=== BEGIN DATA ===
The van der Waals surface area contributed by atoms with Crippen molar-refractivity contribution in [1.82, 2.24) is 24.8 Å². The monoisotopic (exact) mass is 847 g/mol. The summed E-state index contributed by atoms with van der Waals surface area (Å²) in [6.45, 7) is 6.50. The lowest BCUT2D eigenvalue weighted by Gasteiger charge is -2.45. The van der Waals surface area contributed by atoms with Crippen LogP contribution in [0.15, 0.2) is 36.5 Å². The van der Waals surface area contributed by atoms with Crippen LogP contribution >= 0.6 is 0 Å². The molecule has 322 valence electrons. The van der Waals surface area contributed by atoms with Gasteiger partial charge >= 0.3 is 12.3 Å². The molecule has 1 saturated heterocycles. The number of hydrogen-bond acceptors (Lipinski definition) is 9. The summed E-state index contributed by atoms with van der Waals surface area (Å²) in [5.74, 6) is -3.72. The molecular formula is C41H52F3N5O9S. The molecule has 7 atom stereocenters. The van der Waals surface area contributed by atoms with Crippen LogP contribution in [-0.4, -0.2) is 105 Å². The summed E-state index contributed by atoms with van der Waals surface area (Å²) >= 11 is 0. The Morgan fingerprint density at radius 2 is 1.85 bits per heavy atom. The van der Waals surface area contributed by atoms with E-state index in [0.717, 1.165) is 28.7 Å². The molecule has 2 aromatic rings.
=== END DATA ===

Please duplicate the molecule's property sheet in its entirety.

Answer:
The van der Waals surface area contributed by atoms with Crippen molar-refractivity contribution in [1.82, 2.24) is 24.8 Å². The monoisotopic (exact) mass is 847 g/mol. The summed E-state index contributed by atoms with van der Waals surface area (Å²) in [6.45, 7) is 6.50. The lowest BCUT2D eigenvalue weighted by Gasteiger charge is -2.45. The van der Waals surface area contributed by atoms with Crippen LogP contribution in [0.15, 0.2) is 36.5 Å². The van der Waals surface area contributed by atoms with Crippen LogP contribution >= 0.6 is 0 Å². The molecule has 322 valence electrons. The van der Waals surface area contributed by atoms with Gasteiger partial charge >= 0.3 is 12.3 Å². The molecule has 1 saturated heterocycles. The number of hydrogen-bond acceptors (Lipinski definition) is 9. The summed E-state index contributed by atoms with van der Waals surface area (Å²) in [5.74, 6) is -3.72. The molecular formula is C41H52F3N5O9S. The molecule has 7 atom stereocenters. The van der Waals surface area contributed by atoms with Crippen LogP contribution in [-0.4, -0.2) is 105 Å². The summed E-state index contributed by atoms with van der Waals surface area (Å²) >= 11 is 0. The Morgan fingerprint density at radius 2 is 1.85 bits per heavy atom. The van der Waals surface area contributed by atoms with E-state index in [0.717, 1.165) is 28.7 Å². The molecule has 2 aromatic rings.